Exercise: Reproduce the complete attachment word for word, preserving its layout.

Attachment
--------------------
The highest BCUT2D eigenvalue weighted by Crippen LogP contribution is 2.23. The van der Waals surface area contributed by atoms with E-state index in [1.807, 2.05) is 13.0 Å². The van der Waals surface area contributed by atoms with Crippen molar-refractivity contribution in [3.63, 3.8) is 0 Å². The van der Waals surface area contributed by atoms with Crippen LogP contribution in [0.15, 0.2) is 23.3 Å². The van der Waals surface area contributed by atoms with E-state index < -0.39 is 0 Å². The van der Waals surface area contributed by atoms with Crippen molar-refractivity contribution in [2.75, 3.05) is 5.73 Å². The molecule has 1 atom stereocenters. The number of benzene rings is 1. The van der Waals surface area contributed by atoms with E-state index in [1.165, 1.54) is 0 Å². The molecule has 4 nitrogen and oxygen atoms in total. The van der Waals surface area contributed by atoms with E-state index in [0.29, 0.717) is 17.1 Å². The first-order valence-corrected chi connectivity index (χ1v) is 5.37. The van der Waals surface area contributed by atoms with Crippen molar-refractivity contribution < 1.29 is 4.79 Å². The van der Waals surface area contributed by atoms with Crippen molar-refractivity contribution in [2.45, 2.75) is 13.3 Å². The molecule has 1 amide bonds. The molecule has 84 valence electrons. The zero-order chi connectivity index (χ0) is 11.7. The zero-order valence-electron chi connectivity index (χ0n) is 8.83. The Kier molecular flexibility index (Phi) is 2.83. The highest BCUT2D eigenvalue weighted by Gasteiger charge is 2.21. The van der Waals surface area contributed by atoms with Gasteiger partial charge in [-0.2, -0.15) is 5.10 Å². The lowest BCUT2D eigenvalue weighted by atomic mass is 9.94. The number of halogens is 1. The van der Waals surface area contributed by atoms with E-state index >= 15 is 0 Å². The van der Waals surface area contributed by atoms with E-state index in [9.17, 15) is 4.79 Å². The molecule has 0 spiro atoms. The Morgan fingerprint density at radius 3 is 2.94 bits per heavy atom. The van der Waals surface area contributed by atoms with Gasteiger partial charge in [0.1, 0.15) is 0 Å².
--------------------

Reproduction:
The highest BCUT2D eigenvalue weighted by Crippen LogP contribution is 2.23. The van der Waals surface area contributed by atoms with E-state index in [1.807, 2.05) is 13.0 Å². The van der Waals surface area contributed by atoms with Crippen molar-refractivity contribution in [3.63, 3.8) is 0 Å². The van der Waals surface area contributed by atoms with Crippen LogP contribution in [0.15, 0.2) is 23.3 Å². The van der Waals surface area contributed by atoms with E-state index < -0.39 is 0 Å². The van der Waals surface area contributed by atoms with Crippen molar-refractivity contribution in [2.75, 3.05) is 5.73 Å². The molecule has 1 atom stereocenters. The number of benzene rings is 1. The van der Waals surface area contributed by atoms with E-state index in [1.165, 1.54) is 0 Å². The molecule has 4 nitrogen and oxygen atoms in total. The van der Waals surface area contributed by atoms with E-state index in [0.29, 0.717) is 17.1 Å². The first-order valence-corrected chi connectivity index (χ1v) is 5.37. The van der Waals surface area contributed by atoms with Crippen molar-refractivity contribution < 1.29 is 4.79 Å². The van der Waals surface area contributed by atoms with Crippen molar-refractivity contribution in [2.45, 2.75) is 13.3 Å². The molecule has 1 amide bonds. The molecule has 84 valence electrons. The zero-order chi connectivity index (χ0) is 11.7. The zero-order valence-electron chi connectivity index (χ0n) is 8.83. The Kier molecular flexibility index (Phi) is 2.83. The highest BCUT2D eigenvalue weighted by Gasteiger charge is 2.21. The van der Waals surface area contributed by atoms with Gasteiger partial charge in [-0.2, -0.15) is 5.10 Å². The lowest BCUT2D eigenvalue weighted by atomic mass is 9.94. The number of halogens is 1. The van der Waals surface area contributed by atoms with E-state index >= 15 is 0 Å². The van der Waals surface area contributed by atoms with E-state index in [9.17, 15) is 4.79 Å². The molecule has 0 spiro atoms. The Morgan fingerprint density at radius 3 is 2.94 bits per heavy atom. The van der Waals surface area contributed by atoms with Gasteiger partial charge in [0.1, 0.15) is 0 Å².